The 7 senses of the hammerhead shark

Thanks to their many starring roles in Hollywood films, sharks have become one of the most feared animals in human history

The ominous silent gliding of a shark strikes fear into every ocean dweller and no animal is safe from attack by the powerful gnashing jaws. These super-charged hunters hurl themselves into the air to snatch escaping prey and can even sniff out prey hidden beneath the seabed. These are some of the most fearsome creatures on the planet and will stop at nothing to catch their prey.

The bizarre-looking hammerhead shark deserves the title of an ocean killer as every part of their its body can be used as a weapon. They are some of the most successful hunters of the sea and their grey camouflage blends in with the ocean backdrop, making them almost invisible to their prey until it’s too late. Not only do they have dagger-sharp teeth and lightning reactions on their side, they have methods of sensing their environment of which humans can only dream.

Vision

Hammerhead sharks have 360-degree vision. Shark vision is very good. They are able to scan over 180 degrees with a single eye, which means the visual fields of both eyes overlap. This wide spacing of the eyes comes at a cost, however. Hammerhead sharks eyes are spaced so far apart, they have larger blind spots in front of them than other sharks. Light enters the eye through the cornea, and travels to the light-sensitive rod and cone cells through several layers of cells. These cells contain chemicals that change when they are hit by light, and this then sends a signal to the brain via the optic nerve. Behind the retina are mirrored crystals called the tapetum lucidum, and when light hits this layer of crystals it is reflected many times. This means that in low light a hammerhead shark can see 10 times better than a human could.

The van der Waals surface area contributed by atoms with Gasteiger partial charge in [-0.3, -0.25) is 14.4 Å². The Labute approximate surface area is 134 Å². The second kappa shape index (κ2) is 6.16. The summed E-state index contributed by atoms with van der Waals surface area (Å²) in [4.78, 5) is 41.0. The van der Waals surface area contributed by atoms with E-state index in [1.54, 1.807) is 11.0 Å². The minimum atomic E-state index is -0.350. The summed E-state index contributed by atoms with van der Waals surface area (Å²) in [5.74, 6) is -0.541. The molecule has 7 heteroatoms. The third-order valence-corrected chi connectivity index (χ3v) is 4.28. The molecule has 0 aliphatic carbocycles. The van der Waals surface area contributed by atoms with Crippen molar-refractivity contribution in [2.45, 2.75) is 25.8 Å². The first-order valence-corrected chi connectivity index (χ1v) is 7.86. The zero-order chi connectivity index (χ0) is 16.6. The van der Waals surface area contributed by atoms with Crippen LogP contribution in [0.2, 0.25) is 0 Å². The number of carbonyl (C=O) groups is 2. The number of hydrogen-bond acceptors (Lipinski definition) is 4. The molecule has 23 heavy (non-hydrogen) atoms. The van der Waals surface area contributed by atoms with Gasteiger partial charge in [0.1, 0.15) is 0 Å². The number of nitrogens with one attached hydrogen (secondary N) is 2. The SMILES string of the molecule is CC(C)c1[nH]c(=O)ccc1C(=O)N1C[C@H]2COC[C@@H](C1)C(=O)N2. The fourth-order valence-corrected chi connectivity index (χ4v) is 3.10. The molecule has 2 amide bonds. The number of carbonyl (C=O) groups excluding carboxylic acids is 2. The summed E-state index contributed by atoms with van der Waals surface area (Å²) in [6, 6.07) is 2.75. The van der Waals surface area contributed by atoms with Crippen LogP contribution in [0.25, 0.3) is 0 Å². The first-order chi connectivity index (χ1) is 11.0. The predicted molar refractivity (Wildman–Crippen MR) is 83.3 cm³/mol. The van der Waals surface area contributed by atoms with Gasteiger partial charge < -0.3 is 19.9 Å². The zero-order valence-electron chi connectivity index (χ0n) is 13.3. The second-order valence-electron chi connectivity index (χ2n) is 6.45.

Hearing

Behind a shark’s eye is a tiny pinhole, which is the opening to the inner ear. Sound travels faster in water than in air, helping sharks hear prey from 250 metres (800 feet) away. A shark’s ear is made of three curved canals that each contain four sensory cells called maculae that are packed with nerve endings. The inner walls of each canal are coated with tiny hairs, and when water vibrations produced by sound stimulate these hairs the information is sent to the brain. Low pitched sounds are easiest for sharks to pick up, and hammerheads can hear low sounds that humans can’t.

Touch

A shark has tiny teeth in its skin called denticles to help streamline the shark and help protect against predators. Is a bigger shark or a toothed whale attacked, these denticles would give the victim a fighting chance of escaping. They are very rough to the touch and a human rubbing these denticles the wrong direction would suffer cuts from the sharp spines. Despite having such well-armoured skin, sharks have nerves capable of detecting touches. They use their noses to investigate an object to determine whether or not it is edible and sometimes simply use their teeth to identify objects.

Smell